How Radiohead’s Jonny Greenwood Didn’t Make a Typical Royal Score for ‘Spencer’
Film scores are some of the most important pieces of music. They can transform a scene and give it emotion. It’s almost as important as the story and the characters themselves. This is probably why many in the music industry convert from musicians to composers, including Nine Inch Nails’ Trent Reznor, Led Zeppelin’s John Paul Jones, and Radiohead’s guitarist Jonny Greenwood. You might not know who Greenwood is, but you’ve probably heard some of his music, both on the stage and screen.
Who is Jonny Greenwood?
On stage, we can’t ever really make out Greenwood’s face, with his often shaggy hair dangling in his eyes, but we can definitely make out his music when we hear it. Greenwood’s first instrument was a recorder he received in school.
The Guardian writes, “He played baroque music in teenage recorder groups, then joined Thames Vale Youth Orchestra, where he developed a love for Sibelius and Messiaen.” When Radiohead toured big sports arenas, Greenwood could always be found in one of the shower stalls playing his recorder.
Greenwood joined Radiohead, then called On a Friday, when he was only 14 years old. He was only the harmonica player but later became the band’s “guitarist, keyboardist and arranger, with a freedom to incorporate everything from banjo to harp into their sound.”
In 1991, three weeks into a degree in music and psychology at Oxford Polytechnic, On a Friday signed with EMI. The next year, Radiohead released their hit song “Creep.” Now, Radiohead has sold over 30 million records worldwide and was inducted into the Rock ‘n’ Roll Hall of Fame in 2019.
Greenwood’s had a successful career as a composer as well. He’s composed for the London Contemporary Orchestra and the BBC Concert Orchestra and scored his first film, Bodysong, in 2003. Since 2007, he’s scored every single Paul Thomas Anderson film, including Phantom Thread, for which he earned an Academy Award nomination. He also appears as the guitarist of The Weird Sisters in Harry Potter and the Goblet of Fire.
Jonny Greenwood is scoring ‘Spencer’
Greenwood’s newest score is for the upcoming Pablo Larraín film Spencer, in which Kristen Stewart plays Princess Diana. The film takes place over the holiday weekend that Diana decides to divorce Prince Charles.
According to USA Today, Spencer “is a dive inside an emotional imagining of who Diana was at a pivotal turning point in her life. It is a physical assertion of the sum of her parts, which starts with her given name: Spencer. It is a harrowing effort for her to return to herself, as Diana strives to hold onto what the name Spencer means to her.”
Spencer takes a certain amount of artistic license and is a poetic interpretation of Diana’s feelings during that period. The film will be unlike any other royal biopic, and Greenwood intended for his score to be unlike any other royal score as well. Spencer is Greenwood’s ninth score.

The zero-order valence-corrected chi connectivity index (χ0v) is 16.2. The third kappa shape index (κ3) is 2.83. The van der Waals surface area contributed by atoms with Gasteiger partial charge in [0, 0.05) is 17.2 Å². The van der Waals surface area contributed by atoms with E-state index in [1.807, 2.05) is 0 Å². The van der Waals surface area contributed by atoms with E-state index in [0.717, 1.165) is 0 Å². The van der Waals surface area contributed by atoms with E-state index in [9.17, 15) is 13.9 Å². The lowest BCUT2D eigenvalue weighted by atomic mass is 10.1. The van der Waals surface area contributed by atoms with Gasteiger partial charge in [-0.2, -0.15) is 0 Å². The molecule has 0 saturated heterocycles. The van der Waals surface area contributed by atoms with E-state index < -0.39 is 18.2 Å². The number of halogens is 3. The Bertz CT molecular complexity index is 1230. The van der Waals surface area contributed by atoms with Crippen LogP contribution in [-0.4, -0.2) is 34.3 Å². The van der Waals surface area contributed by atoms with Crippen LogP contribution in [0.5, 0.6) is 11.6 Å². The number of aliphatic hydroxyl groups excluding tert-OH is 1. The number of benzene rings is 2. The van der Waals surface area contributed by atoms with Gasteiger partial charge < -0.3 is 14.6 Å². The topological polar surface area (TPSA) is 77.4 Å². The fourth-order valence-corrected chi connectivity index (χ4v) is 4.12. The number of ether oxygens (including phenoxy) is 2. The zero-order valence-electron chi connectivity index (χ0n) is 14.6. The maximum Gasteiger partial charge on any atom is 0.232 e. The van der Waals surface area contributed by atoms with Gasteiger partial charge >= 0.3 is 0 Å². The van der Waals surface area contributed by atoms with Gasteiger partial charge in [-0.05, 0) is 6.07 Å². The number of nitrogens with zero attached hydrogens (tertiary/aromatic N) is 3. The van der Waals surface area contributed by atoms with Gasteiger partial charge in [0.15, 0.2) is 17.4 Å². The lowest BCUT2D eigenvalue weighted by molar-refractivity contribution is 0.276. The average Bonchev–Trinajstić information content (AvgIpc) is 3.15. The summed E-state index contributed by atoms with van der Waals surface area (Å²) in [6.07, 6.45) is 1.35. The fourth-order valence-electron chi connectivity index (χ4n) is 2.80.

Greenwood wanted the score to ‘Spencer’ to be different
Greenwood wanted Spencer‘s score not to sound like “the theme to Antiques Roadshow.” Speaking to NME, Greenwood revealed that Larraín emailed him personally about doing the score. “I enjoyed corresponding with Pablo, firing each other up with enthusiasm about what the music could be. He’s a very energetic, positive person,” Greenwood said.
He also revealed how he wanted to make his score sound different from other royal biopics. “I explained to Pablo that there’s lots of baggage attached to classical music in films about the royals. You either use actual Handel or pastiche Handel,” he explained.
“I watched a few royal films, which were full of sweeping shots of Buckingham Palace, with fanfare horns and tinkling harpsichords on top. I wanted instead to emphasise how chaotic and colourful Princess Diana was, in amongst all that baroque tradition. It’s what the film does too.”
So he suggested that they get a baroque orchestra but only to get the feel of the music. Initially, he wrote music in the regular royal style, “with kettle drums, trumpets, harpsichords and pipe organs. Then, while they were playing, we substituted the orchestra with free jazz players. They could play those instruments, but we had it mutate into a free jazz performance,” he said.
“That was so exciting, the jazz players were just amazing. The trumpet player, Byron Wallen, blew my mind. That said, at first they were too restricted by the chords. It was like they were trying to improvise to the theme from Antiques Roadshow. The key was to still sound vaguely baroque, while leaving enough space for true anarchy and chaos.”
In the end, Greenwood appreciated how “claustrophobic” Diana’s life was, even though he thinks the royals are absurd. He’s just worried about getting the score wrong. He must be doing something right, though. Greenwood intends to release the score as a soundtrack when the film premieres in the U.K. this November.